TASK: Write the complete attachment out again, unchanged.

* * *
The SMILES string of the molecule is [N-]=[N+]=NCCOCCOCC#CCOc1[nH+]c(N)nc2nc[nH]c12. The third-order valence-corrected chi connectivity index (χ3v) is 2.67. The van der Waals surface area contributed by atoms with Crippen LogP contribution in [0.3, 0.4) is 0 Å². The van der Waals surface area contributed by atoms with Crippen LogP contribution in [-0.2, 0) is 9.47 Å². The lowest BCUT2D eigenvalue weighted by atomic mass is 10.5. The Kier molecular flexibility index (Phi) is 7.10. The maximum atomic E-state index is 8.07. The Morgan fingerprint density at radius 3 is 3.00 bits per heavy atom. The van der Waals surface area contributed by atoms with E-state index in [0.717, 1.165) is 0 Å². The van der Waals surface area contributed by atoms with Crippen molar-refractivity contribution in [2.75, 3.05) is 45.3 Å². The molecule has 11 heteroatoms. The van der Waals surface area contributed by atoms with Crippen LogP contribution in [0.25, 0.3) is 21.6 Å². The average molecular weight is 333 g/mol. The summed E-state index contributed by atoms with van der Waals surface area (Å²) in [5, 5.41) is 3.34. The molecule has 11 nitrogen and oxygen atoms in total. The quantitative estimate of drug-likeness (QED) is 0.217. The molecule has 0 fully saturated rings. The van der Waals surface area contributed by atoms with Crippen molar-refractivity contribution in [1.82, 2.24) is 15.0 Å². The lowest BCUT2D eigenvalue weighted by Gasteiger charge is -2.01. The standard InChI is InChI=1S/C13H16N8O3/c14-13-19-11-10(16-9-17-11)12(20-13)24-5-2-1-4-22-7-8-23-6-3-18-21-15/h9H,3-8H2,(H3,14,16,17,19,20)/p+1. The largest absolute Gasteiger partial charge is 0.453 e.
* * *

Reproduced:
The SMILES string of the molecule is [N-]=[N+]=NCCOCCOCC#CCOc1[nH+]c(N)nc2nc[nH]c12. The third-order valence-corrected chi connectivity index (χ3v) is 2.67. The van der Waals surface area contributed by atoms with Crippen LogP contribution in [0.3, 0.4) is 0 Å². The van der Waals surface area contributed by atoms with Crippen LogP contribution in [-0.2, 0) is 9.47 Å². The lowest BCUT2D eigenvalue weighted by atomic mass is 10.5. The Kier molecular flexibility index (Phi) is 7.10. The maximum atomic E-state index is 8.07. The Morgan fingerprint density at radius 3 is 3.00 bits per heavy atom. The van der Waals surface area contributed by atoms with E-state index in [0.717, 1.165) is 0 Å². The van der Waals surface area contributed by atoms with Crippen molar-refractivity contribution in [2.75, 3.05) is 45.3 Å². The molecule has 11 heteroatoms. The van der Waals surface area contributed by atoms with Crippen LogP contribution in [0.25, 0.3) is 21.6 Å². The average molecular weight is 333 g/mol. The summed E-state index contributed by atoms with van der Waals surface area (Å²) in [5, 5.41) is 3.34. The molecule has 11 nitrogen and oxygen atoms in total. The quantitative estimate of drug-likeness (QED) is 0.217. The molecule has 0 fully saturated rings. The van der Waals surface area contributed by atoms with Crippen molar-refractivity contribution in [1.82, 2.24) is 15.0 Å². The lowest BCUT2D eigenvalue weighted by Gasteiger charge is -2.01. The standard InChI is InChI=1S/C13H16N8O3/c14-13-19-11-10(16-9-17-11)12(20-13)24-5-2-1-4-22-7-8-23-6-3-18-21-15/h9H,3-8H2,(H3,14,16,17,19,20)/p+1. The largest absolute Gasteiger partial charge is 0.453 e.